Your web browser (Internet Explorer) is out of date. Some things will not look right and things might not work properly. Please download an up-to-date and free browser from here.

How a hurricane is made

We often hear about terms like Typhoon, Hurricane, Cyclone, Tropical Depression and Tropical Storm.  So what do they all mean?  And what are the processes to actually create a hurricane?  

With the media-grabbing Atlantic Hurricane season upon us we thought we’d take a closer look.

Firstly whether you call it a Typhoon a Hurricane or a Cyclone they are all the same thing – they just form in different parts of the world. 

Three Names for the Same Thing

  • Tropical Cyclones – form in the Southern Hemisphere (cyclonic)
  • Hurricanes – form around America – either in the Atlantic Ocean or in the eastern Pacific Ocean (east of the International Dateline)
  • Typhoons form in the western Pacific (west of the International Dateline).  This means a Hurricane that moves through the International Dateline would then become a Typhoon.

Another thing all these tropical storms have in common is how they are made…

How a storm is made

  • Step 1:  A tropical ‘wave’ is needed.  This is literally a wave in the air, or a disturbance or the normal easterly flow.  The wind tries to move another direction and it causes the air pressure to start falling – and the air to start spinning – creating a low.
  • Step 2:  This then forms into a tropical depression.   It’s given a number.  For example, TD2 (for the second Tropical Depression of the official storm season).
  • Step 3:  Wind speeds start to average gale force – officially making it a Tropical Storm.  It’s at this point the storm is named.  In our part of the world this would become a Category 1 cyclone.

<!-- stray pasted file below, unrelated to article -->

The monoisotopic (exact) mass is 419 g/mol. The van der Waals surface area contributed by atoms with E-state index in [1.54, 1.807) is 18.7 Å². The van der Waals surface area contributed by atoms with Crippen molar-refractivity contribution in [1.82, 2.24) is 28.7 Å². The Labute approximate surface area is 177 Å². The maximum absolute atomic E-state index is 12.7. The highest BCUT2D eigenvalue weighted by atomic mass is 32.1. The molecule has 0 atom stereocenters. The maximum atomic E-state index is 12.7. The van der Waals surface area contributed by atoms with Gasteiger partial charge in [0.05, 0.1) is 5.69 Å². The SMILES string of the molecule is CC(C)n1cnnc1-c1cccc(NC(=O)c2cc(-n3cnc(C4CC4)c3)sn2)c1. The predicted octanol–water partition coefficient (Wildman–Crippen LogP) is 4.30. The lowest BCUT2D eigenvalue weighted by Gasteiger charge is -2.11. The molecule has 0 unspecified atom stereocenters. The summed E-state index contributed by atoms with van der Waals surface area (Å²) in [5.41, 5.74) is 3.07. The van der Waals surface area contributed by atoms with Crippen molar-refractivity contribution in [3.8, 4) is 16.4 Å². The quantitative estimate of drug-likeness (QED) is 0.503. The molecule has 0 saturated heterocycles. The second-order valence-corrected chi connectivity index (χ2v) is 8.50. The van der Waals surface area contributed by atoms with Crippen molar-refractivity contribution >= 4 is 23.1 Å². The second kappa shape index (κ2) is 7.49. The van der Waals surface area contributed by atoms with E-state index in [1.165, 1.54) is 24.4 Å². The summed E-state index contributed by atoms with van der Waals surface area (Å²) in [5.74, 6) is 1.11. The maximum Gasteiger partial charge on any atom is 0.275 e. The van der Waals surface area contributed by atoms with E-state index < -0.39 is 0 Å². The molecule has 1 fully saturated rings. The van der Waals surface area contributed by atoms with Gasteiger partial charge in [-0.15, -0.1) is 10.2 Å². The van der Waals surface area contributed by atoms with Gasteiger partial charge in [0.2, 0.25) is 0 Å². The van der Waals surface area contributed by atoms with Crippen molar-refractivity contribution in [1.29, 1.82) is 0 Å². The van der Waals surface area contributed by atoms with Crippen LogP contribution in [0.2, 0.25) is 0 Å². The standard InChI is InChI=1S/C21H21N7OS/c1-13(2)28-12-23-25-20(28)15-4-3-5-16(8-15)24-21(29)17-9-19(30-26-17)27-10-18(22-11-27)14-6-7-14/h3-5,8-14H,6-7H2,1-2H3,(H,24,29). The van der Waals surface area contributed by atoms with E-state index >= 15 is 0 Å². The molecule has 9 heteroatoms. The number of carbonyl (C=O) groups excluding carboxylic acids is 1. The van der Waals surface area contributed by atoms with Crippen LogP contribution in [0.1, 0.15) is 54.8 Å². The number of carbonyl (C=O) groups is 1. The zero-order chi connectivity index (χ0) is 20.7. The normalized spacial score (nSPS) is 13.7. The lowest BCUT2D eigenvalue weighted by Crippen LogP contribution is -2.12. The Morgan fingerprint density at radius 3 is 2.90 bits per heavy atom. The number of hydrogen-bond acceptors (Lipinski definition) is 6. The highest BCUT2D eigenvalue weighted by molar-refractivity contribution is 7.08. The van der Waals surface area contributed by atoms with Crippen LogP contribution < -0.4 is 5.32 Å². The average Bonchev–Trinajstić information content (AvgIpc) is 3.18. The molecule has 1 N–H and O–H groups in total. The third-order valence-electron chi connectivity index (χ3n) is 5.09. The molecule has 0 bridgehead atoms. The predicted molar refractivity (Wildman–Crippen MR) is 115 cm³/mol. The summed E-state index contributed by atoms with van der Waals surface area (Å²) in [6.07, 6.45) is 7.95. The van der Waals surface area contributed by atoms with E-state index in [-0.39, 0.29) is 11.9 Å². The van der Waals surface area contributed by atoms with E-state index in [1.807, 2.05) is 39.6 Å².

• Step 4:  There are some more technical things that need to go on, but once the winds increase we start stepping up the categories.  Different regions use different ways to measure a storm’s strength which is a bit of a pain but considering we’re focusing on the American Hurricane Season we’ll use there system – the Saffir-Simpson scale.  

Hurricane Categories

  • A Category 1 hurricane starts with winds averaging 119km/h. (In NZ we call that severe gale).  
  • Category 2 has sustained winds of 154km/h (we very rarely see anything like that in NZ – usually only gusts.)
  • Category 3 has sustained winds of 178km/h
  • Category 4 has sustained winds of 210km/h.
  • Category 5 has sustained winds of 250km/h (and the air pressure is below 920hPa).


Chris B on 12/08/2009 11:29am

I didn’t know about Step 2…that’s my knowledge increase for the day 🙂

So, what is the highest category we’ve experienced in NZ? I’m doubting we’ve ever had a Category 5!

WW Forecast Team on 12/08/2009 7:35pm

Hi Chris,

Our record books aren’t very good in this area mainly because we so rarely get a tropical storm and they technically aren’t tropical cyclones when they reach us (we’re too far south). 

The wind speeds recorded during the Wahine Disaster were certainly around Category 5 but I would imagine they were gusts not sustained winds…and they were also localised to Wellington indicating it was the geography that lead to those huge winds (from memory they were recorded gusting to 280km/h) and not that low itself.

At a guess I’d say Cat 3-type winds is something NZ would get every few decades – most likely coming from the Southern Ocean though so definitely not classed as a cyclone and probably only affecting remote regions. 


Philip Duncan

Related Articles